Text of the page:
Q. What happens if something I have rented or borrowed is stolen?
A. Items that are “in your possession” are covered under a standard renters policy, whether they are things that you’ve bought, received as giftsor borrowed.
Q. Is my property covered away from home?
A. Yes, most renters polices include what is called Off-premises coverage. This means that belongings that are outside of your home are also covered against the same disasters listed in your policy. For example, property stolen from your car would be covered. However, there are generally dollar limits on the amount you can be reimbursed. For example, if you have $25,000 worth of personal possessions insurance, you may be covered for up to $2,500, or 10 percent of the total.
Q. Are my valuables covered by my renters insurance policy?
A. In general you are covered for up to $1,500 for jewelry or other expensive items that are destroyed or lost to fire, windstorms, theft or other perils that are listed in your policy. If your valuables are worth more than that, you should consider purchasing a “floater,” also called an “endorsement,” to increase the amount of coverage.
Q. How can I protect my house or apartment against a flood or earthquake?
A. Renters insurance does not cover floods or earthquakes. Flood coverage is available from the National Flood Insurance Program (888-379-9531, www.floodsmart.gov ) and from a few private insurers. You can get this coverage, however, from the same agent or company representative who sold you the renters insurance policy. Earthquake coverage can be a separate policy or an “endorsement” to your renters policy.
AK 907-269-7900 www.dced.state.ak.us/insurance
AL 334-269-3550 www.aldoi.gov
AR 501-371-2600 insurance.arkansas.gov
AZ 602-364-3100 www.id.state.az.us
CA 800-927-4357 www.insurance.ca.gov
CO 303-894-7499 www.dora.state.co.us/insurance
CT 860-297-3800 www.ct.gov/cid/site/default.asp
DC 202-727-8000 www.disb.dc.gov/disr/site/default.asp
DE 302-674-7300 www.delawareinsurance.gov
FL 850-413-3140 www.floir.com
GA 404-656-2070 www.gainsurance.org
HI 808-586-2790 http://hawaii.gov/dcca/areas/ins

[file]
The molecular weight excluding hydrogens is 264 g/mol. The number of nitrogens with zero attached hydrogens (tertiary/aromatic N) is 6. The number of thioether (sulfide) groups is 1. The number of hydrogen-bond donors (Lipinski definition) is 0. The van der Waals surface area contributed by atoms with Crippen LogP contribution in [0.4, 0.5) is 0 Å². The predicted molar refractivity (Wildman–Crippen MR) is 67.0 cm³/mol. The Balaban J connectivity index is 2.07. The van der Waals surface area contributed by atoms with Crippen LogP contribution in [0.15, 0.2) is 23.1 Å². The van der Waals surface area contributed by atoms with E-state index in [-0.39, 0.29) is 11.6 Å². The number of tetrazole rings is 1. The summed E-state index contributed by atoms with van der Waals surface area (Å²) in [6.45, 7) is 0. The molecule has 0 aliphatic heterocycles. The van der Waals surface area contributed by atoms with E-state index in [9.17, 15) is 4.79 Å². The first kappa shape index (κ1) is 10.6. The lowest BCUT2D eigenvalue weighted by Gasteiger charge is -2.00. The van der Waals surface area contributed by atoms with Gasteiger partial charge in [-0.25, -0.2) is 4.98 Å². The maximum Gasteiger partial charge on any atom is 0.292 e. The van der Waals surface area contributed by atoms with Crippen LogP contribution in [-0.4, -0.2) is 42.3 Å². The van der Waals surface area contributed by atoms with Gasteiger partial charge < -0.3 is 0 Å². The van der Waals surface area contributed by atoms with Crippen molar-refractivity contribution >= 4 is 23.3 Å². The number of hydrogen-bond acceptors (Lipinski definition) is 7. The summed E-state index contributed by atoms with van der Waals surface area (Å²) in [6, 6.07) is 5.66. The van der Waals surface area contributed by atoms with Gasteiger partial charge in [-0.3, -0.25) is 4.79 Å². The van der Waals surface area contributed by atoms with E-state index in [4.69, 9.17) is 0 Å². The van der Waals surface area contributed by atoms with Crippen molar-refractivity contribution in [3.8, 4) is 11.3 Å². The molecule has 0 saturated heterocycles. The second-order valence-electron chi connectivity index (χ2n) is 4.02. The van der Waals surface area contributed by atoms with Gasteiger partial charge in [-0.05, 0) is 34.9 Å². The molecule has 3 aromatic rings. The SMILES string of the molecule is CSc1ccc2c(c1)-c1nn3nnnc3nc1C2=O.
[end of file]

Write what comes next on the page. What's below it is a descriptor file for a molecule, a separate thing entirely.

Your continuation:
IA 515-281-5705 www.iid.state.ia.us
IL 217-782-4515 insurance.illinois.gov
IN 317-232-2385 www.in.gov/idoi
ID 208-334-4250 www.doi.idaho.gov
KS 785-296-3071 www.ksinsurance.org
KY 800-595-6053 insurance.ky.gov/
LA 225-342-5900 www.ldi.la.gov
MA 617-973-8700 www.mass.gov/doi
MD 410-468-2000 www.mdinsurance.state.md.us/sa/jsp/Mia.jsp
ME 207-624-8475 www.maine.gov/pfr/insurance
MI 517-335-3167 www.michigan.gov/ofis
MN 651-296-2488 www.state.mn.us/portal/mn/jsp/home.do?agency=Insurance
MO 573-751-4126 insurance.mo.gov
MS 601 359 3569 www.mid.state.ms.us
MT 406-444-2040 sao.mt.gov/insurance/index.asp
NC 919-807-6750 www.ncdoi.com
ND 701-328-2440 www.nd.gov/ndins
NE 402-471-2201 www.doi.ne.gov
NH 603-271-2261 www.nh.gov/insurance
NJ 800-446-7467 www.state.nj.us/dobi/index.html
NM 505-827-4601 www.nmprc.state.nm.us/id.htm
NV 775-687-4270 doi.state.nv.us
NY 800-342-3736 www.ins.state.ny.us
OH 614-644-2658 www.insurance.ohio.gov
OK 405-521-2828 www.ok.gov/oid
OR 503-947-7980 www.cbs.state.or.us/external/ins
PA 717-787-2317 www.ins.state.pa.us/ins/site/default.asp
PR 787-722-8686 www.ocs.gobierno.pr/ocspr
RI 401-462-9500 www.dbr.state.ri.us
SC 803-737-6160 www.doi.sc.gov
SD 605-773-3563 www.state.sd.us/drr2/reg/insurance
TN 615-741-2241 www.state.tn.us/commerce
TX 800-252-3439 www.tdi.state.tx.us
UT 801-538-3800 www.insurance.utah.gov
VA 804-371-9741 www.scc.virginia.gov/division/boi
VT 802-828-3301 www.bishca.state.vt.us
WA 360-725-7080 www.insurance.wa.gov
WI 800-236-8517 www.oci.wi.gov
WV 304-558-3354 www.wvinsurance.gov
WY 307-777-7401 insurance.state.wy.us
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Reviewed by: Cooperative State Research, Education, and Extension Service, USDA
Federal Citizen Information Center
National Consumers League